Timothy said...


I think the conclusion from the ICSBNT note is helpful: "By extension, Hades is also the habitation of evil forces that bring about death and deception (Rev. 6:8; 20:1-3)." (ICSBNT 36)

Anonymous said...

"By extension, Hades is also the habitation of evil forces that bring about death and deception".

Isn't that Hell? So, that brings us back to the original question why does some translations use hades, when hell is more accurate, definitive, and understandable?


Timothy said...

Where, then, did Jesus descend to after his death to free the captives?

Anonymous said...

"He descended into hell, and on the third day rose again from the dead".


Timothy said...


I think the distinction is necessary, since the Patriarchs of the Old Testament, as well as all of the just, were not suffering in the fires of hell as they awaited the coming Redeemer. Was this Ghenna?

rolf said...

I just received the 'Little Rock Catholic Study Bible' today. They kept the size of the bible to about the equivalent of the Oxford Catholic Study Bible, and since it has over 2600 pages, it is a little thick but very easy to handle. The page layouts are very nice, with single column. The verse references are on the outside edge of the page which is easy to use and much more pleasing to the eye. The font size is probably similar to St. Benedict Press' new NABRE bibles, which would normally be a little small for me. But this bible did a very good job with spacing and print darkness and did a good job avoiding bleed through. There are articles about reading and understanding the bible in the front, there are 16 nice color maps and the Sunday lectionary readings in the back. There are in page diagrams, notes and pictures throughout this bible. On most pages there is even room to write notes. I think this will be a very nice study bible for the average Catholic, not unlike the ESV Study Bible is for Protestants.

Theophrastus said...

I don't understand -- are you disagreeing with CCC 633 which claims "hell" is the same as "Hades" in Greek?

Timothy said...


Sounds pretty nice. Would you be interested in doing a guest review? Not sure when I am going to get a copy.

Timothy said...


Of course not, but is there not a difference between hades/sheol and the damnation of hell? The ICSBNT note on this suggests this. Was David or Abraham in the Ghenna of which Jesus speaks?

Timothy said...

CCC 633:

633 Scripture calls the abode of the dead, to which the dead Christ went down, "hell" - Sheol in Hebrew or Hades in Greek - because those who are there are deprived of the vision of God.480 Such is the case for all the dead, whether evil or righteous, while they await the Redeemer: which does not mean that their lot is identical, as Jesus shows through the parable of the poor man Lazarus who was received into "Abraham's bosom":481 "It is precisely these holy souls, who awaited their Savior in Abraham's bosom, whom Christ the Lord delivered when he descended into hell."482 Jesus did not descend into hell to deliver the damned, nor to destroy the hell of damnation, but to free the just who had gone before him.483

For reference.

Theophrastus said...

Well, there is a belief among some that hell includes limbo, or both limbus patrum and limbus paurerorum (the latter being more controversial in light of the 19 April 2007 publication of the International Theological Commission). For example, we have Dante's Inferno. And for those who hold this position, there is a distinction between Sheol/שאול and Gehenna/γέεννα.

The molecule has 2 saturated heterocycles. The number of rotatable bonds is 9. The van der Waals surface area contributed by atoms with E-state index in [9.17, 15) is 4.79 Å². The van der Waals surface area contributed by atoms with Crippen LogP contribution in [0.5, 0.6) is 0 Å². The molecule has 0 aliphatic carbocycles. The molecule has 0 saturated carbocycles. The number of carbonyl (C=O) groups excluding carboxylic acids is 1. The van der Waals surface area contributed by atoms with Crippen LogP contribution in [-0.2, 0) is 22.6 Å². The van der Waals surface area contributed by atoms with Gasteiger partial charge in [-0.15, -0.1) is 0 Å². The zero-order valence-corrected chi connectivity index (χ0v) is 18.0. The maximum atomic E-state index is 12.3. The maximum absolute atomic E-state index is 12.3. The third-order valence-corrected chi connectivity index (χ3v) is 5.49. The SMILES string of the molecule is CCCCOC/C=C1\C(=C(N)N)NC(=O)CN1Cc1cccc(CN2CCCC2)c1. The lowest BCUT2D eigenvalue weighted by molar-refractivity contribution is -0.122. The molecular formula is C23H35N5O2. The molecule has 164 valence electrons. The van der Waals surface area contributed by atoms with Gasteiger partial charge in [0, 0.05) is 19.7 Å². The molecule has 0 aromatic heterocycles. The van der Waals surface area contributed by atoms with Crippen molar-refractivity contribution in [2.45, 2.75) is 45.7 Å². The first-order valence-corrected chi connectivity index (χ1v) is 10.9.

But the Church famously does not have an official doctrine on limbo.

In any case, ᾍδης/Hades is usually translated as "hell," as CCC 633 states.

Timothy said...


What then do you think is the better translation?

Theophrastus said...

In one limited sense, the NRSV and RSV-2CE (but not the RSV or RSV-CE) must be correct, because they simply repeat the Greek term.

(The RSV1971 translation of Matthew 16:18 is odd in the way that is not in agreement with the translation of Matthew 11:23 etc.)

Note that some eminent Catholic theologians do not fully agree with CCC 633; notably Hans Urs von Balthasar believed Christ descended to Sheol (this is a major theme of his Mysterium Paschale). Among non-Catholic theologians, Barth also had a complex view of the harrowing of hell.

The NRSV/RSV-2CE is thus compatible with the widest possible set of theological interpretations. But it is not fully satisfactory because it begs the question -- by refusing to translate, it forces the reader to understand what "Hades" meant in the New Testament, and that is quite a tall order -- something that a typical Bible reader might often lack. So even though it is the most accurate, the NRSV/RSV-2CE's non-translation ultimately begs the question.

It is not always possible to have a sufficiently precise translation from one language to another. There are many places where the Hebrew and Greek cannot be accurately translated into English. Or even if the meaning can be approximated in English, misunderstanding (especially in terms of subsequent theological exposition) is possible.

I think this is one of those places where exact English translation is impossible and a footnote is required, and indeed, the Catholic translations you quote (the NAB, NJB, and D-R-C) have lengthy explanatory notes on this very question.

This is also true of ecumenical study editions as well. I looked at the HarperCollins 2nd ed. and the NOAB4, and they both have an explanation of the term Hades at this verse.